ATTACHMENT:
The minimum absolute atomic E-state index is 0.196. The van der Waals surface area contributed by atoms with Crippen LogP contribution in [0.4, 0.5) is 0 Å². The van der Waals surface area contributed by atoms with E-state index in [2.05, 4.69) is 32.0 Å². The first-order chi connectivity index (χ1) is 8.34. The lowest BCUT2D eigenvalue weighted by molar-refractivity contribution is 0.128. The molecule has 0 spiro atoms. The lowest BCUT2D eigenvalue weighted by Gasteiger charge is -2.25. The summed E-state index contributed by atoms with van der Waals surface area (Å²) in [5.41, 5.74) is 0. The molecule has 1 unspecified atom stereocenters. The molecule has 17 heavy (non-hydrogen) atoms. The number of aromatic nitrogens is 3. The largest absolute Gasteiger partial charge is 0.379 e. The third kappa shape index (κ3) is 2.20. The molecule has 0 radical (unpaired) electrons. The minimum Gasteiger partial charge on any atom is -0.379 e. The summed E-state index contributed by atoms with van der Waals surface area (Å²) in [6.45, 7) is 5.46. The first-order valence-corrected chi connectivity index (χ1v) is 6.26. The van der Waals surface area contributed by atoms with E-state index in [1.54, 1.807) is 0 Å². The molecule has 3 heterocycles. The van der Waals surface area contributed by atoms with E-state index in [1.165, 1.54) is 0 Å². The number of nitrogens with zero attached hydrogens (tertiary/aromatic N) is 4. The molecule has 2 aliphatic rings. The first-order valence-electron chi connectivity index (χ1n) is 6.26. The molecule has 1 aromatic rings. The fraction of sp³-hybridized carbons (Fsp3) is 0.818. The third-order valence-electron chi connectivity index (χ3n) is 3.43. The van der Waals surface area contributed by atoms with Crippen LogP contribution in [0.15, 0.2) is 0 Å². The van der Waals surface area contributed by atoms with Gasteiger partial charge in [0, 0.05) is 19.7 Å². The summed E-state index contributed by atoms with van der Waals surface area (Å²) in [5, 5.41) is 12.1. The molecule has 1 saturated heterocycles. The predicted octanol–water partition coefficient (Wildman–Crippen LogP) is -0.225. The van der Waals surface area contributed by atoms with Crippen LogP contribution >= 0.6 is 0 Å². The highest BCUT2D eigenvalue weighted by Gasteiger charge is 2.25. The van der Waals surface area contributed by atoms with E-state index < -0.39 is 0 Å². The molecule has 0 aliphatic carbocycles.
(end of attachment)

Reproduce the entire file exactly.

The minimum absolute atomic E-state index is 0.196. The van der Waals surface area contributed by atoms with Crippen LogP contribution in [0.4, 0.5) is 0 Å². The van der Waals surface area contributed by atoms with E-state index in [2.05, 4.69) is 32.0 Å². The first-order chi connectivity index (χ1) is 8.34. The lowest BCUT2D eigenvalue weighted by molar-refractivity contribution is 0.128. The molecule has 0 spiro atoms. The lowest BCUT2D eigenvalue weighted by Gasteiger charge is -2.25. The summed E-state index contributed by atoms with van der Waals surface area (Å²) in [5.41, 5.74) is 0. The molecule has 1 unspecified atom stereocenters. The molecule has 17 heavy (non-hydrogen) atoms. The number of aromatic nitrogens is 3. The largest absolute Gasteiger partial charge is 0.379 e. The third kappa shape index (κ3) is 2.20. The molecule has 0 radical (unpaired) electrons. The minimum Gasteiger partial charge on any atom is -0.379 e. The summed E-state index contributed by atoms with van der Waals surface area (Å²) in [6.45, 7) is 5.46. The first-order valence-corrected chi connectivity index (χ1v) is 6.26. The van der Waals surface area contributed by atoms with E-state index in [1.54, 1.807) is 0 Å². The molecule has 3 heterocycles. The van der Waals surface area contributed by atoms with E-state index in [1.165, 1.54) is 0 Å². The number of nitrogens with zero attached hydrogens (tertiary/aromatic N) is 4. The molecule has 2 aliphatic rings. The first-order valence-electron chi connectivity index (χ1n) is 6.26. The molecule has 1 aromatic rings. The fraction of sp³-hybridized carbons (Fsp3) is 0.818. The third-order valence-electron chi connectivity index (χ3n) is 3.43. The van der Waals surface area contributed by atoms with Crippen LogP contribution in [0.15, 0.2) is 0 Å². The van der Waals surface area contributed by atoms with Gasteiger partial charge in [0, 0.05) is 19.7 Å². The summed E-state index contributed by atoms with van der Waals surface area (Å²) in [5, 5.41) is 12.1. The molecule has 1 saturated heterocycles. The predicted octanol–water partition coefficient (Wildman–Crippen LogP) is -0.225. The van der Waals surface area contributed by atoms with Crippen LogP contribution >= 0.6 is 0 Å². The highest BCUT2D eigenvalue weighted by Gasteiger charge is 2.25. The van der Waals surface area contributed by atoms with E-state index < -0.39 is 0 Å². The molecule has 0 aliphatic carbocycles.